Internet of Things (IoT) devices are also interesting here. It is not called the “Web of Things” because users do not interact with a web browser, even if the device uses a web protocol behind the scenes. There is a lot of IoT work these days focussed more on industrial applications, such as remote monitoring of factory machinery. For consumers, IoT includes devices such as voice controlled smart speakers and appliances from TVs to washing machines.
Coming back to e-commerce, is “internet commerce” a thing? Most e-commerce platforms today allow you to create a web presence – your online web storefront. But the good ones also make a robust set of web APIs also available. Should merchants be concerned with hooking IoT devices up to these APIs?
In some cases this may be worthwhile, for special purposes such as in-store kiosks – a dedicated device that a merchant creates and so needs to hook up to their own backend.
But what about smart speaker integrations? Should merchants look for e-commerce platforms with direct integrations to such devices? I think the current answer for the majority of merchants is no. Developing for a smart device today is similar to building a native application on a smartphone. There is no equivalent to web standards across such devices, and I believe it will be years yet before this eventuates. If a merchant wants to build a smart speaker application in the short term (for example, a customer support application, or a customized marketing experience) they need to go “native” and build a solution for each smart speaker vendor (just like a smartphone app). That leads me to the opinion that there is not yet a strong need for an e-commerce platform to support custom applications on such devices beyond making good web APIs available.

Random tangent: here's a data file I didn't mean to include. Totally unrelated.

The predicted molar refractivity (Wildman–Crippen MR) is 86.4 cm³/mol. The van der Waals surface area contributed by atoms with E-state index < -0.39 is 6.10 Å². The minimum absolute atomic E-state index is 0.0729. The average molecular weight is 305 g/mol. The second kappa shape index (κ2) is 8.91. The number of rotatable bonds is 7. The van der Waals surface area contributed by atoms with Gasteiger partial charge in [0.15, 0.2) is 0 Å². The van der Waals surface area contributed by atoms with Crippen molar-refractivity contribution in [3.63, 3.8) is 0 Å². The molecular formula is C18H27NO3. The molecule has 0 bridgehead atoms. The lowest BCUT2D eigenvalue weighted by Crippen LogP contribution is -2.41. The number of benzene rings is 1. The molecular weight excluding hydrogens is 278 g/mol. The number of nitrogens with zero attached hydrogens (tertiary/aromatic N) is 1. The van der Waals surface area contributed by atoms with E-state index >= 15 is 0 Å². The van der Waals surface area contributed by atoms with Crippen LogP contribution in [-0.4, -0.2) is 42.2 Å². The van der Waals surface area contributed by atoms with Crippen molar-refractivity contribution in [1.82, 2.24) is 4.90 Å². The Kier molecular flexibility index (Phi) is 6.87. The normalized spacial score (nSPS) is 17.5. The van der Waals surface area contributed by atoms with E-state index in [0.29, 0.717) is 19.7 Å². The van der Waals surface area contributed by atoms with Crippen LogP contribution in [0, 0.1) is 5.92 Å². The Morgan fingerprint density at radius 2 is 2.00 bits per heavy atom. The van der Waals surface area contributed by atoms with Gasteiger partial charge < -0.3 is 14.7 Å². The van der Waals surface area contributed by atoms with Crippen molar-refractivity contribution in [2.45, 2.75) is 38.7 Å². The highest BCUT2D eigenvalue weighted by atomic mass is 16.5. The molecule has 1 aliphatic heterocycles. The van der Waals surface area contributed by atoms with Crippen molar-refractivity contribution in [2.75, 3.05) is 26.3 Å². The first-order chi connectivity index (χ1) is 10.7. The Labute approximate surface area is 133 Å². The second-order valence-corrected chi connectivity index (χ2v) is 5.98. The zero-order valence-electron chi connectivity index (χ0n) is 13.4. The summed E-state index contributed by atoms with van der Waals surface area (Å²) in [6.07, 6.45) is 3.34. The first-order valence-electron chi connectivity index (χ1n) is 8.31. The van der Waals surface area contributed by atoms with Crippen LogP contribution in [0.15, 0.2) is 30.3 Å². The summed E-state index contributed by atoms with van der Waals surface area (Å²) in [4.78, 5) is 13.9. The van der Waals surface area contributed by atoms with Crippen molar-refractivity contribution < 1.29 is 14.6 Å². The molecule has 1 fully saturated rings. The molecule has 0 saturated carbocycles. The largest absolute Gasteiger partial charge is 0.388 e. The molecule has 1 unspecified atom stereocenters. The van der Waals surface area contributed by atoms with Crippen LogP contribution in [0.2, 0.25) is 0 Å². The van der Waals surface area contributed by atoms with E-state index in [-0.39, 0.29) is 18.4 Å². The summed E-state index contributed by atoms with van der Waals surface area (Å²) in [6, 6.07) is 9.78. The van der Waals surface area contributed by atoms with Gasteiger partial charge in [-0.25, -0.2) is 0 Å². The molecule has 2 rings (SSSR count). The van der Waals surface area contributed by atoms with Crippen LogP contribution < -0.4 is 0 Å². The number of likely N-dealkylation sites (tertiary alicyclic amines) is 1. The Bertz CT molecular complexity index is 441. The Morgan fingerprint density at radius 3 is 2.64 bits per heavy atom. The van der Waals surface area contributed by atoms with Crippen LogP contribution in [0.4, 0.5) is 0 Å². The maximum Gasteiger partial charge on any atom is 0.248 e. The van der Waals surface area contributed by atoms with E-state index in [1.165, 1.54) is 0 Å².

What merchants can look for today, however, is platforms that have integrations (either built in or via extensions) with the companies behind the smart speaker devices. The main smart speaker vendors today have commerce experiences for these devices. Integrating with vendor backend services allows merchants to hook into the experiences the smart speaker vendors are creating. This may involve uploading product, pricing, and inventory data to the smart speaker vendor, which is typically easier than building and maintaining a custom application (and hooks in with other services the vendor also provides).
So I do believe “internet commerce” is going to be increasingly important for merchants, where I use the term to mean commerce over the internet where a web browser is not present. Merchants need to be present where the customer is, and given the rate of smart speaker sales (which frankly still astounds me), it is clear that merchants should be thinking about their strategy. But that strategy might not be to build smart speaker commerce experiences directly. For the majority of merchants the best path forward may instead be, at least in the short term, integration with smart speaker vendors. And I think this will be a consistent pattern for IoT devices in general – let the device vendor incur as much of the cost of building out the first experiences as possible, letting the field mature and standardize.